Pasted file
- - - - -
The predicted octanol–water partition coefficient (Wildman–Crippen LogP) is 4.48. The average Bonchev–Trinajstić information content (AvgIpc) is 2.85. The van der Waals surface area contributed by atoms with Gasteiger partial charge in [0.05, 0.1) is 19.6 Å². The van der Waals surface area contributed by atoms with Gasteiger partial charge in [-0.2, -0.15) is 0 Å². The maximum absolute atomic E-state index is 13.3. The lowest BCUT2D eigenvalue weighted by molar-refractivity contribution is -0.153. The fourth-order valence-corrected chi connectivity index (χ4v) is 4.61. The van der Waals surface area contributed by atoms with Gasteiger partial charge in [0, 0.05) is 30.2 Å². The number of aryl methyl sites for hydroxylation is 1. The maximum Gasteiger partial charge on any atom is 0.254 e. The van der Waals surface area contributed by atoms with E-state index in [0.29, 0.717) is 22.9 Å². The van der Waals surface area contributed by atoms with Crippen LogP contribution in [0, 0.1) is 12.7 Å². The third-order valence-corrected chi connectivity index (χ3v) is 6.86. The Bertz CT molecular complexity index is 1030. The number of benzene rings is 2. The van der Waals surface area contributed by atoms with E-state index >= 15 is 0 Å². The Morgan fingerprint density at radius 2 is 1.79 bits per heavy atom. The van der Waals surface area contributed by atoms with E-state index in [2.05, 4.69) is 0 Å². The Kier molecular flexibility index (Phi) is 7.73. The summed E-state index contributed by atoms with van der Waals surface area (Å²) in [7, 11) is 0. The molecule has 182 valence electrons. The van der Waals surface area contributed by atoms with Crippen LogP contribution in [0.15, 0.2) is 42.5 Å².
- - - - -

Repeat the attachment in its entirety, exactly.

The predicted octanol–water partition coefficient (Wildman–Crippen LogP) is 4.48. The average Bonchev–Trinajstić information content (AvgIpc) is 2.85. The van der Waals surface area contributed by atoms with Gasteiger partial charge in [0.05, 0.1) is 19.6 Å². The van der Waals surface area contributed by atoms with Gasteiger partial charge in [-0.2, -0.15) is 0 Å². The maximum absolute atomic E-state index is 13.3. The lowest BCUT2D eigenvalue weighted by molar-refractivity contribution is -0.153. The fourth-order valence-corrected chi connectivity index (χ4v) is 4.61. The van der Waals surface area contributed by atoms with Gasteiger partial charge in [0, 0.05) is 30.2 Å². The number of aryl methyl sites for hydroxylation is 1. The maximum Gasteiger partial charge on any atom is 0.254 e. The van der Waals surface area contributed by atoms with E-state index in [0.29, 0.717) is 22.9 Å². The van der Waals surface area contributed by atoms with Crippen LogP contribution in [0, 0.1) is 12.7 Å². The third-order valence-corrected chi connectivity index (χ3v) is 6.86. The Bertz CT molecular complexity index is 1030. The number of benzene rings is 2. The van der Waals surface area contributed by atoms with E-state index >= 15 is 0 Å². The Morgan fingerprint density at radius 2 is 1.79 bits per heavy atom. The van der Waals surface area contributed by atoms with E-state index in [2.05, 4.69) is 0 Å². The Kier molecular flexibility index (Phi) is 7.73. The summed E-state index contributed by atoms with van der Waals surface area (Å²) in [7, 11) is 0. The molecule has 182 valence electrons. The van der Waals surface area contributed by atoms with Crippen LogP contribution in [0.15, 0.2) is 42.5 Å².